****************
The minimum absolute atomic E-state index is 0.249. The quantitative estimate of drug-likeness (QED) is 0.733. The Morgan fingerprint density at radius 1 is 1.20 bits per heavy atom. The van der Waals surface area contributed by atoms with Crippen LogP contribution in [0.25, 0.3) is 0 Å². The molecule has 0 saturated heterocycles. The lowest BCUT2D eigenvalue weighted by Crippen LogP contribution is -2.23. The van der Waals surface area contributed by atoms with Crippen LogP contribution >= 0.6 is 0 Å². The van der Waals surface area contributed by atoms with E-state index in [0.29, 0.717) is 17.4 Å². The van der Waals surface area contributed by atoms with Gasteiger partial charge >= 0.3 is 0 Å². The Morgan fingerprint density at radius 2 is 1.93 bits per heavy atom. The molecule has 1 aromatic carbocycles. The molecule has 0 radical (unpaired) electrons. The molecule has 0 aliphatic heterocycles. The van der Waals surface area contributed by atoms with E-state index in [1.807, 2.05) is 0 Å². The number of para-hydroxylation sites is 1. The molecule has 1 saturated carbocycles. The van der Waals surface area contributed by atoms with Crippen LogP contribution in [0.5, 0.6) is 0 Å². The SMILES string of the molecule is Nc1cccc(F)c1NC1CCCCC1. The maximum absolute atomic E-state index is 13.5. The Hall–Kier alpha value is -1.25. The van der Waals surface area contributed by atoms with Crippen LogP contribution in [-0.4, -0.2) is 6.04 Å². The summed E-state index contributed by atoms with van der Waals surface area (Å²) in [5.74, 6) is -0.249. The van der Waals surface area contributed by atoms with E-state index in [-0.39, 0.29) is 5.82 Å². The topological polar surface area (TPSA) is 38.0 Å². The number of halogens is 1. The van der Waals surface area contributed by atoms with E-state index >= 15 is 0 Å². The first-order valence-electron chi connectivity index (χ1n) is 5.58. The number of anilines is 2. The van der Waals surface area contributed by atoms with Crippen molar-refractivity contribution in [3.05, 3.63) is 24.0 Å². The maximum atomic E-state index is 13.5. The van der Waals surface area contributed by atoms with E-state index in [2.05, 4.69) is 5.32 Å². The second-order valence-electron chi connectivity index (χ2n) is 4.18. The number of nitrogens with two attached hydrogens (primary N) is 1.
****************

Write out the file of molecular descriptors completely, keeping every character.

The minimum absolute atomic E-state index is 0.249. The quantitative estimate of drug-likeness (QED) is 0.733. The Morgan fingerprint density at radius 1 is 1.20 bits per heavy atom. The van der Waals surface area contributed by atoms with Crippen LogP contribution in [0.25, 0.3) is 0 Å². The molecule has 0 saturated heterocycles. The lowest BCUT2D eigenvalue weighted by Crippen LogP contribution is -2.23. The van der Waals surface area contributed by atoms with Crippen LogP contribution >= 0.6 is 0 Å². The van der Waals surface area contributed by atoms with E-state index in [0.29, 0.717) is 17.4 Å². The van der Waals surface area contributed by atoms with Gasteiger partial charge >= 0.3 is 0 Å². The Morgan fingerprint density at radius 2 is 1.93 bits per heavy atom. The molecule has 1 aromatic carbocycles. The molecule has 0 radical (unpaired) electrons. The molecule has 0 aliphatic heterocycles. The van der Waals surface area contributed by atoms with E-state index in [1.807, 2.05) is 0 Å². The number of para-hydroxylation sites is 1. The molecule has 1 saturated carbocycles. The van der Waals surface area contributed by atoms with Crippen LogP contribution in [0.5, 0.6) is 0 Å². The SMILES string of the molecule is Nc1cccc(F)c1NC1CCCCC1. The maximum absolute atomic E-state index is 13.5. The Hall–Kier alpha value is -1.25. The van der Waals surface area contributed by atoms with Crippen LogP contribution in [-0.4, -0.2) is 6.04 Å². The summed E-state index contributed by atoms with van der Waals surface area (Å²) in [5.74, 6) is -0.249. The van der Waals surface area contributed by atoms with E-state index in [-0.39, 0.29) is 5.82 Å². The topological polar surface area (TPSA) is 38.0 Å². The number of halogens is 1. The van der Waals surface area contributed by atoms with E-state index >= 15 is 0 Å². The first-order valence-electron chi connectivity index (χ1n) is 5.58. The number of anilines is 2. The van der Waals surface area contributed by atoms with Crippen molar-refractivity contribution in [3.05, 3.63) is 24.0 Å². The maximum atomic E-state index is 13.5. The van der Waals surface area contributed by atoms with E-state index in [2.05, 4.69) is 5.32 Å². The second-order valence-electron chi connectivity index (χ2n) is 4.18. The number of nitrogens with two attached hydrogens (primary N) is 1.